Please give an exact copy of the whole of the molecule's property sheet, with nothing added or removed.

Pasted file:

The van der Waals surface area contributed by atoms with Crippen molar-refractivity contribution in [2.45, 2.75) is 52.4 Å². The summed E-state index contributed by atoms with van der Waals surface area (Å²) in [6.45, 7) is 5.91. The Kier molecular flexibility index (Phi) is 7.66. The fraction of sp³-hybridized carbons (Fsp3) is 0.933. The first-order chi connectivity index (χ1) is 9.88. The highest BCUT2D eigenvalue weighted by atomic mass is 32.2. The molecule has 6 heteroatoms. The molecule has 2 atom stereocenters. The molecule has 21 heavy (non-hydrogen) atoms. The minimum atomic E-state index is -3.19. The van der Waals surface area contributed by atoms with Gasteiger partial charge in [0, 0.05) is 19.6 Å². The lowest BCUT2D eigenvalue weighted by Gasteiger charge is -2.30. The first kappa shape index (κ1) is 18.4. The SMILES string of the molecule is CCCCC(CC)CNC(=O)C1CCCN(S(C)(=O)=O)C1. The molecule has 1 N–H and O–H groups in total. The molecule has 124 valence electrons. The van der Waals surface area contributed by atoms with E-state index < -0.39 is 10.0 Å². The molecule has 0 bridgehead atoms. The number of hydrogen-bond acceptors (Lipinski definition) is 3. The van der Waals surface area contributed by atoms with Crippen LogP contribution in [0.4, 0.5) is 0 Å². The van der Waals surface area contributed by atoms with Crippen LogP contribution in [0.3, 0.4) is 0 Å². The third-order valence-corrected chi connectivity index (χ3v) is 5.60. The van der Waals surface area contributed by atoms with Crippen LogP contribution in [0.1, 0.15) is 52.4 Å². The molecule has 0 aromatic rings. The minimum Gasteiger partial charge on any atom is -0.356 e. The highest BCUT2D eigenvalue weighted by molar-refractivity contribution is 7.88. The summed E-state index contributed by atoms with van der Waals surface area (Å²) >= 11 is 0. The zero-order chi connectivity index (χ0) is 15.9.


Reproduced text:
The van der Waals surface area contributed by atoms with Crippen molar-refractivity contribution in [2.45, 2.75) is 52.4 Å². The summed E-state index contributed by atoms with van der Waals surface area (Å²) in [6.45, 7) is 5.91. The Kier molecular flexibility index (Phi) is 7.66. The fraction of sp³-hybridized carbons (Fsp3) is 0.933. The first-order chi connectivity index (χ1) is 9.88. The highest BCUT2D eigenvalue weighted by atomic mass is 32.2. The molecule has 6 heteroatoms. The molecule has 2 atom stereocenters. The molecule has 21 heavy (non-hydrogen) atoms. The minimum atomic E-state index is -3.19. The van der Waals surface area contributed by atoms with Gasteiger partial charge in [0, 0.05) is 19.6 Å². The lowest BCUT2D eigenvalue weighted by Gasteiger charge is -2.30. The first kappa shape index (κ1) is 18.4. The SMILES string of the molecule is CCCCC(CC)CNC(=O)C1CCCN(S(C)(=O)=O)C1. The molecule has 1 N–H and O–H groups in total. The molecule has 124 valence electrons. The van der Waals surface area contributed by atoms with E-state index < -0.39 is 10.0 Å². The molecule has 0 bridgehead atoms. The number of hydrogen-bond acceptors (Lipinski definition) is 3. The van der Waals surface area contributed by atoms with Crippen LogP contribution in [0.4, 0.5) is 0 Å². The van der Waals surface area contributed by atoms with Crippen LogP contribution in [0.3, 0.4) is 0 Å². The third-order valence-corrected chi connectivity index (χ3v) is 5.60. The van der Waals surface area contributed by atoms with Crippen LogP contribution in [0.1, 0.15) is 52.4 Å². The molecule has 0 aromatic rings. The minimum Gasteiger partial charge on any atom is -0.356 e. The highest BCUT2D eigenvalue weighted by molar-refractivity contribution is 7.88. The summed E-state index contributed by atoms with van der Waals surface area (Å²) >= 11 is 0. The zero-order chi connectivity index (χ0) is 15.9.